Mozilla: Accessibility, Net Neutrality, AMP and Rust

  • Mozilla Accessibility: Broadening Our Impact

    Last year, the accessibility team worked to identify and fix gaps in our screen reader support, as well as on some new areas of focus, like improving Firefox for users with low vision. As a result, we shipped some great features. In addition, we’ve begun building awareness across Mozilla and putting in place processes to help ensure delightful accessibility going forward, including a Firefox wide triage process. With a solid foundation for delightful accessibility well underway, we’re looking at the next step in broadening our impact: expanding our engagement with our passionate, global community. It’s our hope that we can get to a place where a broad community of interested people become active participants in the planning, design, development and testing of Firefox accessibility. To get there, the first step is open communication about what we’re doing and where we’re headed.

  • Mozilla Open Policy & Advocacy Blog: Next Steps for Net Neutrality

    Two years ago we first brought Mozilla v. FCC in federal court, in an effort to save the net neutrality rules protecting American consumers. Mozilla has long fought for net neutrality because we believe that the internet works best when people control their own online experiences. Today is the deadline to petition the Supreme Court for review of the D.C. Circuit decision in Mozilla v. FCC. After careful consideration, Mozilla—as well as its partners in this litigation—are not seeking Supreme Court review of the D.C. Circuit decision. Even though we did not achieve all that we hoped for in the lower court, the court recognized the flaws of the FCC’s action and sent parts of it back to the agency for reconsideration. And the court cleared a path for net neutrality to move forward at the state level. We believe the fight is best pursued there, as well as on other fronts including Congress or a future FCC. Net neutrality is more than a legal construct. It is a reflection of the fundamental belief that ISPs have tremendous power over our online experiences and that power should not be further concentrated in actors that have often demonstrated a disregard for consumers and their digital rights. The global pandemic has moved even more of our daily lives—our work, school, conversations with friends and family—online. Internet videos and social media debates are fueling an essential conversation about systemic racism in America. At this moment, net neutrality protections ensuring equal treatment of online traffic are critical. Recent moves by ISPs to favor their own content channels or impose data caps and usage-based pricing make concerns about the need for protections all the more real.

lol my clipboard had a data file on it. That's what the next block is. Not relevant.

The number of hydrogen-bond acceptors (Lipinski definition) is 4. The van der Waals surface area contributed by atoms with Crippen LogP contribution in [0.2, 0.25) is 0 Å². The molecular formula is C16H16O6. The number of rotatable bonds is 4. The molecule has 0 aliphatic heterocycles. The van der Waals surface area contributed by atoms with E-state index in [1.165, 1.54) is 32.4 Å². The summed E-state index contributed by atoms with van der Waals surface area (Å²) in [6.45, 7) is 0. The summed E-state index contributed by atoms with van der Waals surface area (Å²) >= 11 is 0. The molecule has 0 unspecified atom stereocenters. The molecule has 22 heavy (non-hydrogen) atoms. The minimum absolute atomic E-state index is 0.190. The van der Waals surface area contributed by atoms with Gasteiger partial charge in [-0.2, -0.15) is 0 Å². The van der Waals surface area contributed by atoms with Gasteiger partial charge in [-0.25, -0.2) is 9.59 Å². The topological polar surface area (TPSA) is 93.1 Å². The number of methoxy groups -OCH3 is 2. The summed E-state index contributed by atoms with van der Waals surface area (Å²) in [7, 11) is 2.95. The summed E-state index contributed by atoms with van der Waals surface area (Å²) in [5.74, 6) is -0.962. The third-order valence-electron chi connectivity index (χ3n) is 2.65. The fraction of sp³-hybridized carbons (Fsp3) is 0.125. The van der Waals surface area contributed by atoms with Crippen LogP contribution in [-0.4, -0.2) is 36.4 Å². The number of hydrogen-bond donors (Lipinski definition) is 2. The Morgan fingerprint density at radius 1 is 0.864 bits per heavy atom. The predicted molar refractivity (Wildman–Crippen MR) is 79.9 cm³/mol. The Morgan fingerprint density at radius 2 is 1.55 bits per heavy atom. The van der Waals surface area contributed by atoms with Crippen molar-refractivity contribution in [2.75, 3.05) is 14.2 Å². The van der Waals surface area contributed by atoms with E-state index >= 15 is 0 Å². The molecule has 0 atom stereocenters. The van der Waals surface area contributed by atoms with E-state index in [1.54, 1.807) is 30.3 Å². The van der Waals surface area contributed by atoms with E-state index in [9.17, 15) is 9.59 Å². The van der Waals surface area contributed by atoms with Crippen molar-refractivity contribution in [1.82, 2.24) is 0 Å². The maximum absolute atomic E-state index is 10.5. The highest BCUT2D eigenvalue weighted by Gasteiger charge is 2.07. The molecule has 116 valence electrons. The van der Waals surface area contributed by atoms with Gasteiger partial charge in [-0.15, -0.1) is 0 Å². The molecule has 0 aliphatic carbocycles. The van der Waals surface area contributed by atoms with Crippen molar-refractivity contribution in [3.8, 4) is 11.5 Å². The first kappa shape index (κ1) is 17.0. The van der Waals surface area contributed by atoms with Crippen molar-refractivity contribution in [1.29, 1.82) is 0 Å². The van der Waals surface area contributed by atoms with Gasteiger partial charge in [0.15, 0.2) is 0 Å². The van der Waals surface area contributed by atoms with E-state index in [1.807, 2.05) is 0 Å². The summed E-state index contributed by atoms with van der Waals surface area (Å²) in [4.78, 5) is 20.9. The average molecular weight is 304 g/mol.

• Frédéric Wang: Contributions to Web Platform Interoperability (First Half of 2020)

    Web developers continue to face challenges with web interoperability issues and a lack of implementation of important features. As an open-source project, the AMP Project can help represent developers and aid in addressing these challenges. In the last few years, we have partnered with Igalia to collaborate on helping advance predictability and interoperability among browsers. Standards and the degree of interoperability that we want can be a long process. New features frequently require experimentation to get things rolling, course corrections along the way and then, ultimately as more implementations and users begin exploring the space, doing really interesting things and finding issues at the edges we continue to advance interoperability. Both AMP and Igalia are very pleased to have been able to play important roles at all stages of this process and help drive things forward. During the first half of this year, here’s what we’ve been up to…

  • Community crossover, Rust at CNCF, and more industry trends

    The impact: The Rust community has a reputation of welcoming loveliness; increased overlap in the Rust and CNCF Venn diagrams is a harbinger of good things for both communities.

Videos: Software Freedom, OpenSUSE 15.2, "Rolling Rhino" and Linux Headlines